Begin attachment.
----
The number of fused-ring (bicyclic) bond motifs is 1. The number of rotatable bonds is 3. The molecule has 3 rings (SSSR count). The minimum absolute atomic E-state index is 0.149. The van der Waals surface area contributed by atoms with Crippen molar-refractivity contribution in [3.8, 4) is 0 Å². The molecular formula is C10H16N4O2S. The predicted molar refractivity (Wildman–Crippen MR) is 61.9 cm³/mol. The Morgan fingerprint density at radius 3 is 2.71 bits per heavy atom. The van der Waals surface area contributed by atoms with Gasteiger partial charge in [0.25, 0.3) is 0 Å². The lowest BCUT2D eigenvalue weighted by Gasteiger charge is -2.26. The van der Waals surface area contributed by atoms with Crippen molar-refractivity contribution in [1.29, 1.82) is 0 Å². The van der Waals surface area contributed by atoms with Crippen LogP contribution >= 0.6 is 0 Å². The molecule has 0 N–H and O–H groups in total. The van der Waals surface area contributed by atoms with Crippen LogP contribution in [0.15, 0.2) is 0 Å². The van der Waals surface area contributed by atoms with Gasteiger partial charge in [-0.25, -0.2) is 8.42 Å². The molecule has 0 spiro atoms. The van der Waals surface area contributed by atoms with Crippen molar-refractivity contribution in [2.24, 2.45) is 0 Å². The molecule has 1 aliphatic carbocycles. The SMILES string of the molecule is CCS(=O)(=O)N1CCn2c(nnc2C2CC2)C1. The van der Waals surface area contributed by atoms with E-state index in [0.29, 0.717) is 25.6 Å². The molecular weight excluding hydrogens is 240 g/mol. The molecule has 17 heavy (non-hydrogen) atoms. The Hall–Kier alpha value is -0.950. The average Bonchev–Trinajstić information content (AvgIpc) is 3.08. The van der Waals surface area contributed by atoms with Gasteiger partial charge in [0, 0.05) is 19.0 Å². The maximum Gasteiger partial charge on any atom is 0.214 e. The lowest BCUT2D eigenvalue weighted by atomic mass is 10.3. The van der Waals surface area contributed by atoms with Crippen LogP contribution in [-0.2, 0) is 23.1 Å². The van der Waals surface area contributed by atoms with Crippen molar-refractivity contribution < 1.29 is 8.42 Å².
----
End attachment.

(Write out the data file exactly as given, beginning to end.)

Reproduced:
The number of fused-ring (bicyclic) bond motifs is 1. The number of rotatable bonds is 3. The molecule has 3 rings (SSSR count). The minimum absolute atomic E-state index is 0.149. The van der Waals surface area contributed by atoms with Crippen molar-refractivity contribution in [3.8, 4) is 0 Å². The molecular formula is C10H16N4O2S. The predicted molar refractivity (Wildman–Crippen MR) is 61.9 cm³/mol. The Morgan fingerprint density at radius 3 is 2.71 bits per heavy atom. The van der Waals surface area contributed by atoms with Gasteiger partial charge in [0.25, 0.3) is 0 Å². The lowest BCUT2D eigenvalue weighted by Gasteiger charge is -2.26. The van der Waals surface area contributed by atoms with Crippen molar-refractivity contribution in [1.29, 1.82) is 0 Å². The van der Waals surface area contributed by atoms with Crippen LogP contribution >= 0.6 is 0 Å². The molecule has 0 N–H and O–H groups in total. The van der Waals surface area contributed by atoms with Crippen LogP contribution in [0.15, 0.2) is 0 Å². The van der Waals surface area contributed by atoms with Gasteiger partial charge in [-0.25, -0.2) is 8.42 Å². The molecule has 0 spiro atoms. The van der Waals surface area contributed by atoms with Crippen molar-refractivity contribution in [2.24, 2.45) is 0 Å². The molecule has 1 aliphatic carbocycles. The SMILES string of the molecule is CCS(=O)(=O)N1CCn2c(nnc2C2CC2)C1. The van der Waals surface area contributed by atoms with E-state index in [0.29, 0.717) is 25.6 Å². The molecular weight excluding hydrogens is 240 g/mol. The molecule has 17 heavy (non-hydrogen) atoms. The Hall–Kier alpha value is -0.950. The average Bonchev–Trinajstić information content (AvgIpc) is 3.08. The van der Waals surface area contributed by atoms with Gasteiger partial charge in [0, 0.05) is 19.0 Å². The maximum Gasteiger partial charge on any atom is 0.214 e. The lowest BCUT2D eigenvalue weighted by atomic mass is 10.3. The van der Waals surface area contributed by atoms with Crippen LogP contribution in [-0.2, 0) is 23.1 Å². The van der Waals surface area contributed by atoms with Crippen molar-refractivity contribution < 1.29 is 8.42 Å².